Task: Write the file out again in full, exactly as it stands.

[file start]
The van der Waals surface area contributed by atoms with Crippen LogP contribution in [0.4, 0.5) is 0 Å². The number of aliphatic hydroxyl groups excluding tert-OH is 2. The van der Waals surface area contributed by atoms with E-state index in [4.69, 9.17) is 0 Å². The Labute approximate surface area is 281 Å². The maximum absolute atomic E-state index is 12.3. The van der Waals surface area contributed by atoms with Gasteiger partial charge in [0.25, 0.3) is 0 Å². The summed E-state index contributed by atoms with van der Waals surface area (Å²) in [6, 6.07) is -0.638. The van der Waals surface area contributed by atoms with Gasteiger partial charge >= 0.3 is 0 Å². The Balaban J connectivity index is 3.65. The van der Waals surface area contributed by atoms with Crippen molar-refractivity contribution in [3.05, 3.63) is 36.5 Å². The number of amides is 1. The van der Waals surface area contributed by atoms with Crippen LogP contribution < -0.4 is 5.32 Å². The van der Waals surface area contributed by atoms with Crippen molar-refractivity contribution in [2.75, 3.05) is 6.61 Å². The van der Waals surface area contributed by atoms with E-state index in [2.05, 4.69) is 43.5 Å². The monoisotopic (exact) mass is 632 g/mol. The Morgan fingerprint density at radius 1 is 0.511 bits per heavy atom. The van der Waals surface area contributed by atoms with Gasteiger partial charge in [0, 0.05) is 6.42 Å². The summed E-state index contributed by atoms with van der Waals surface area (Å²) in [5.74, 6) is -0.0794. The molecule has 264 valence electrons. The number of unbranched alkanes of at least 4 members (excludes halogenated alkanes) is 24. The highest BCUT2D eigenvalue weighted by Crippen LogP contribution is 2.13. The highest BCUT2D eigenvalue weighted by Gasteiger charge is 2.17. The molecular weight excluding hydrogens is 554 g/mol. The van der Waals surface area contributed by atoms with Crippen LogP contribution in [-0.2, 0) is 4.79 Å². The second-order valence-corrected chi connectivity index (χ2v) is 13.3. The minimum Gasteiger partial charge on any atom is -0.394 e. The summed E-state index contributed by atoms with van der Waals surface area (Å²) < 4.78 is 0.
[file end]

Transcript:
The van der Waals surface area contributed by atoms with Crippen LogP contribution in [0.4, 0.5) is 0 Å². The number of aliphatic hydroxyl groups excluding tert-OH is 2. The van der Waals surface area contributed by atoms with E-state index in [4.69, 9.17) is 0 Å². The Labute approximate surface area is 281 Å². The maximum absolute atomic E-state index is 12.3. The van der Waals surface area contributed by atoms with Gasteiger partial charge in [0.25, 0.3) is 0 Å². The summed E-state index contributed by atoms with van der Waals surface area (Å²) in [6, 6.07) is -0.638. The van der Waals surface area contributed by atoms with Gasteiger partial charge >= 0.3 is 0 Å². The Balaban J connectivity index is 3.65. The van der Waals surface area contributed by atoms with Crippen molar-refractivity contribution in [3.05, 3.63) is 36.5 Å². The number of amides is 1. The van der Waals surface area contributed by atoms with Crippen LogP contribution < -0.4 is 5.32 Å². The van der Waals surface area contributed by atoms with Crippen molar-refractivity contribution in [2.75, 3.05) is 6.61 Å². The van der Waals surface area contributed by atoms with E-state index in [2.05, 4.69) is 43.5 Å². The monoisotopic (exact) mass is 632 g/mol. The Morgan fingerprint density at radius 1 is 0.511 bits per heavy atom. The van der Waals surface area contributed by atoms with Gasteiger partial charge in [0, 0.05) is 6.42 Å². The summed E-state index contributed by atoms with van der Waals surface area (Å²) in [5.74, 6) is -0.0794. The molecule has 264 valence electrons. The number of unbranched alkanes of at least 4 members (excludes halogenated alkanes) is 24. The highest BCUT2D eigenvalue weighted by Crippen LogP contribution is 2.13. The highest BCUT2D eigenvalue weighted by Gasteiger charge is 2.17. The molecular weight excluding hydrogens is 554 g/mol. The van der Waals surface area contributed by atoms with Crippen LogP contribution in [-0.2, 0) is 4.79 Å². The second-order valence-corrected chi connectivity index (χ2v) is 13.3. The minimum Gasteiger partial charge on any atom is -0.394 e. The summed E-state index contributed by atoms with van der Waals surface area (Å²) < 4.78 is 0.